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Jose Rodriguez, former director of operations for the Central Intelligence Agency.
Would-be tough guys like former CIA torturer-in-chief Jose A. Rodriguez Jr. brag that "enhanced interrogation" of terrorists -- or doing what the rest of us would call "torturing" -- has made Americans safer by eliciting tidbits of information that advanced the search for al-Qaeda leader Osama bin Laden.
Rodriguez makes this case again in the Sunday's Washington Post Outlook section in the context of the new "hunt-for-bin-Laden" movie, "Zero Dark Thirty," though Rodriguez still disdains the word "torture." He's back playing the George W. Bush-era word game that waterboarding, stress positions, sleep deprivation and other calculated pain inflicted on detainees in the CIA's custody weren't really "torture."
Yet, while quibbling with some details of the movie and its gory depiction of "enhanced interrogation techniques," Rodriguez largely agrees with the film's suggestion that the harsh tactics played a key role in getting the CIA on the trail of bin Laden's courier who eventually led Seal Team 6 to bin Laden's hideout in Abbottabad, Pakistan.
Rodriguez writes, "I was intimately involved in setting up and administering the CIA's 'enhanced interrogation' program ... our program worked -- but it was not torture ... and enhanced interrogation techniques played a role in getting bin Laden."
But others familiar with the chronology of events dispute that the "enhanced interrogation techniques" were responsible for any significant breaks in the case. Sens. Dianne Feinstein and Carl Levin, chairs of the Senate Intelligence Committee and the Armed Service Committee respectively, have asserted that "The original lead information had no connection to CIA detainees" and a detainee in CIA custody who did provide information on bin Laden's courier "did so the day before he was interrogated by the CIA using their coercive interrogation techniques."
Beyond those comments by the committee chairs, the Senate Intelligence Committee on Dec. 13 approved a long-awaited report concluding that harsh interrogation measures used by the CIA did not produce significant intelligence breakthroughs, officials have said.
The report is said to make a detailed case that subjecting detainees to "enhanced interrogation" did not help find bin Laden and often was counter-productive in the broader campaign against al-Qaeda. Feinstein called the CIA's decisions to build a network of secret prisons and employ these harsh interrogation measures "terrible mistakes."
The Downside of Torture
Besides the moral opprobrium that the practices brought upon the United States, the CIA's use of torture alienated many Muslims who otherwise would have felt no sympathy for Islamic extremists. For example, U.S. military interrogators report that the vast majority of jihadists who came to fight against U.S. forces in Iraq were motivated by the disclosures about torture at Abu Ghraib and Guantanamo.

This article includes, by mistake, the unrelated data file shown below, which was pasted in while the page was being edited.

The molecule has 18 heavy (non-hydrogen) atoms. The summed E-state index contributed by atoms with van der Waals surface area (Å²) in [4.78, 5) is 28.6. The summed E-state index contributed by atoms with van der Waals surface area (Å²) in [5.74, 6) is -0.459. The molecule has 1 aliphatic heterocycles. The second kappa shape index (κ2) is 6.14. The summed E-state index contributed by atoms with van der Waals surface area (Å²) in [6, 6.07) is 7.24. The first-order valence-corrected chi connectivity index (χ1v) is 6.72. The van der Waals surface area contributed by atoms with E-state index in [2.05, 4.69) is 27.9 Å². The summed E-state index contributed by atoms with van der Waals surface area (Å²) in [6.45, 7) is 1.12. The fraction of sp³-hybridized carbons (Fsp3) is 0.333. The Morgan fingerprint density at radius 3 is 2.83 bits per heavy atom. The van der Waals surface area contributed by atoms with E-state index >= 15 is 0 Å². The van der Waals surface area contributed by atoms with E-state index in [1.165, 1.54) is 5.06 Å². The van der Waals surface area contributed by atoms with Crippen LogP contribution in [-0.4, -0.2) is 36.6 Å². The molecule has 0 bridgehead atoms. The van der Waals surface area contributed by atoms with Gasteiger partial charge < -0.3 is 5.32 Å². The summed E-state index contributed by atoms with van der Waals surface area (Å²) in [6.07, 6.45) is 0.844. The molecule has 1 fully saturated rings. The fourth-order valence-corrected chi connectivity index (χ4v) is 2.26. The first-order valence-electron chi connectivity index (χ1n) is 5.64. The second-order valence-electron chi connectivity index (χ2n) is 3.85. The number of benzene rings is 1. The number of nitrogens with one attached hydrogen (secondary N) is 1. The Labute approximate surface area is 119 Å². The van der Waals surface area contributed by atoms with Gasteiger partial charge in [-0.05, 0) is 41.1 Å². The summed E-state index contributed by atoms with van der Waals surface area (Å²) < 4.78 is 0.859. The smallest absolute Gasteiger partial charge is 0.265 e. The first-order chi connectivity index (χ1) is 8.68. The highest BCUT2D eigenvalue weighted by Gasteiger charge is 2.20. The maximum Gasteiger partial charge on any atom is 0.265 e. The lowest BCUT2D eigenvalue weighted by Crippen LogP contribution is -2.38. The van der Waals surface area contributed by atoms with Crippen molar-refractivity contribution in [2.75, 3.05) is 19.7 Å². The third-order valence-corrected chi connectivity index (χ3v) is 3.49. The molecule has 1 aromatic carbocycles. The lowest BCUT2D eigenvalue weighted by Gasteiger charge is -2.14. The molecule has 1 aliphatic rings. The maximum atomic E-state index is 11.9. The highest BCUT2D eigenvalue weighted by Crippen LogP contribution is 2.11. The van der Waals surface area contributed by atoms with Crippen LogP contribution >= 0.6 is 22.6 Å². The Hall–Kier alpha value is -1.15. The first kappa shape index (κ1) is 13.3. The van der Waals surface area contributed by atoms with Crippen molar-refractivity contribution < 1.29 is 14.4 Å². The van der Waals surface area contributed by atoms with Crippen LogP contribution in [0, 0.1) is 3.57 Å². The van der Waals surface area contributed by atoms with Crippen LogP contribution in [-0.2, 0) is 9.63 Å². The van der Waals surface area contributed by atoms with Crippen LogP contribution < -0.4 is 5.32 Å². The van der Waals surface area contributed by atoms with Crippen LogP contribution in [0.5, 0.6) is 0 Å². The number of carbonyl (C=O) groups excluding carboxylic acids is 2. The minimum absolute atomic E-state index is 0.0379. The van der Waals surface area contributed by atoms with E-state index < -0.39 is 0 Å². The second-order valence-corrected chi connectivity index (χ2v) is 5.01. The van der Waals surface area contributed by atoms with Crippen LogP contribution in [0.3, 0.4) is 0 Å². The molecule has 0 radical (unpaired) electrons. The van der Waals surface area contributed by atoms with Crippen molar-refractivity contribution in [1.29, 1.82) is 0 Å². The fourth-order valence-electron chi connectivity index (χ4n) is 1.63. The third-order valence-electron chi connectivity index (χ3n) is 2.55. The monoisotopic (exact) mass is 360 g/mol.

FBI interrogators also have said their rapport-building techniques with an early detainee, logistics specialist Abu Zubaydah, were succeeding in eliciting important information from him before the CIA interrogators arrived and insisted on applying their brutal methods.
Author Jane Mayer in her book The Dark Side writes that the two FBI agents, Ali Soufan and Steve Gaudin, "sent back early cables describing Zubaydah as revealing inside details of the [9/11] attacks on New York and Washington, including the nickname of its central planner, 'Mukhtar,' who was identified as Khalid Sheikh Mohammad [KSM]. ...
"During this period, Zubayda also described an Al Qaeda associate whose physical description matched that of Jose Padilla. The information led to the arrest of the slow-witted American gang member in May 2002, at O'Hare International Airport in Chicago. ...
"Abu Zubayda disclosed Padilla's role accidentally, apparently. While making small talk, he described an Al Qaeda associate he said had just visited the U.S. embassy in Pakistan. That scrap was enough for authorities to find and arrest Padilla... who was suspected of plotting a 'dirty bomb' attack inside the United States (although he was never charged with that offense).
"In 2009, Soufan broke his personal silence on the topic in an op-ed in the New York Times, citing Zubaydah's cooperation in providing information about Padilla and KSM before the CIA began the harsh tactics. 'It is inaccurate ... to say that Abu Zubaydah had been uncooperative,' Soufan wrote. 'Under traditional interrogation methods, he provided us with important actionable intelligence.' [NYT, April 23, 2009]"
Nevertheless, Bush administration defenders have cited the information wrested from Zubaydah -- who was waterboarded at least 83 times in August 2002 -- as justification for the interrogation tactics that have been widely denounced as torture.
The problem of eliciting false intelligence was demonstrated by the handling of another al-Qaeda captive, Ibn al-Shaykh al-Libi, who responded to threats of torture by fabricating an operational link between Saddam Hussein's government and al-Qaeda. It was exactly the kind of information that the Bush administration had been seeking to justify its desired invasion of Iraq.
By Feb. 11, 2003, as the countdown to the U.S. invasion progressed, CIA Director George Tenet began treating al-Libi's assertions as fact. At a Senate Intelligence Committee hearing, Tenet said Iraq "has also provided training in poisons and gases to two al-Qa'ida associates. One of these associates characterized the relationship he forged with Iraqi officials as successful."